8 Years After, San Diego Federal Judge Throws Out Sailors’ Class Action for Injuries from Fukushima

by on April 3, 2019 · 1 comment

in Energy, Environment, San Diego

Nuclear Shutdown News March 2019

By Michael Steinberg / Black Rain Press

Nuclear Shutdown News chronicles the decline and fall of the nuclear power industry in the US and beyond, and highlights the efforts of those who are working to create a nuclear free world. Here is out March 2019 report.

Eight Years on, Fukushima disaster continues-and so does the coverup

Exactly one week before the 8th anniversary of the March 11, 2011 Fukushima nuclear disaster, Courthouse News Service ran its story, “Judge Tosses Radiation Class Action”.

The story reported,

“Hundreds of American sailors who filed two class actions  claiming they have suffered physical abnormalities, cancer, and death from exposure to radiation while on a humanitarian mission to Fukushima were dealt a blow Monday (3-4) when those cases were dismissed.”

The sailors were on the then-San Diego home ported aircraft carrier Ronald Reagan participating in Operation Tomodachi, “a US Navy force involving 34,00 personnel, and numerous ships and aircraft bringing aid to (Fukushima) disaster victims,” according to a March 7 report by Mint Press News.

One lawsuit was filed in San Diego federal court in 2012, another in 2017, Mint Press also reported.

San Diego US District Court Justice Janis Samartino, who threw out the lawsuit this month, had previously dismissed the 2012 action.
The remaining lawsuit named Tokyo Electric Power Company, owner and operator of the Fukushima Daichi nuclear plant as one defendant. The other defendant was General Electric, the US company that built that nuke plant

Situated on Japan’s southeast coast, Fukushima suffered a 9.0 earthquake and major tsunamis on March 11, 20ll. Various reports claim the disaster killed as many as 22,000.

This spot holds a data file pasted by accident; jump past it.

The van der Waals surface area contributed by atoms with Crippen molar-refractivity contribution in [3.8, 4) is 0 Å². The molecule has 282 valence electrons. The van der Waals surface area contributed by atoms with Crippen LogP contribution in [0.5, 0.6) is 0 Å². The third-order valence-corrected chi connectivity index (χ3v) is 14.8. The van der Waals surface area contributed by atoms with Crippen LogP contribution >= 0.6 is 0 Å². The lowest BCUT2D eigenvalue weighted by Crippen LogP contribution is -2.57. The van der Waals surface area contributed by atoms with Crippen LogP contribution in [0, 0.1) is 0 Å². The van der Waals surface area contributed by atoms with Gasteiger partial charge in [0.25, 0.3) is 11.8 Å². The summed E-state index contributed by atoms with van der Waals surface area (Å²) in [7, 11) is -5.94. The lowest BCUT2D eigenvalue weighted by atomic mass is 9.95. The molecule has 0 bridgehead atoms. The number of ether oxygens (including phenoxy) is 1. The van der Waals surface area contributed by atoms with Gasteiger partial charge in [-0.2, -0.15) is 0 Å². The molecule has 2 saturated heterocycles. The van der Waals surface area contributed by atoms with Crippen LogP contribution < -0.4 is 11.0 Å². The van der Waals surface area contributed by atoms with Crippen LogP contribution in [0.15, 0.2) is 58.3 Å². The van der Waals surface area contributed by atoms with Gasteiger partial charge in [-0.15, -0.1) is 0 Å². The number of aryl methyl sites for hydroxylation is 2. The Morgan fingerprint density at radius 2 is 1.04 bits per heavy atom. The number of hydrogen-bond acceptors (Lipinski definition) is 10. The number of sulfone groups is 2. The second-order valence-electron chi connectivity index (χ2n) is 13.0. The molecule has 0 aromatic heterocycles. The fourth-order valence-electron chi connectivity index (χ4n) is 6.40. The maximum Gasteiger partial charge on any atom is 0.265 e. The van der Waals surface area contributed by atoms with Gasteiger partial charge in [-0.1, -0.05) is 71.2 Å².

After the quake “11 reactors at four nuclear plants” operating in the region “automatically shut down,” according to the World Nuclear Association. One of those was Fukushima Daichi, where three reactors subsequently shut down, and “23 of 24 radiation monitors” failed, also according to the World Nuclear Association.

The meltdowns released massive amount of radiation into the air, and a cloud carrying it passed directly over the Reagan, where sailors were out on the deck, mostly unprotected, sweeping radioactive debris that was falling into the Pacific Ocean.

What Have They Done To the Rain?

It only took about a week for Fukushima airborne radiation to reach North America. Students at UC Berkeley found a hot spot on the roof of a campus building that had been brought down by rain. Similar elevated levels of radiation was found as far east as Boston. And Fukushima radiation was also documented in Korea and China.

One radioactive chemical produced by the meltdowns was Iodine-131. If it enters our bodies it concentrates in our thyroid glands and can cause thyroid disorders, including cancer.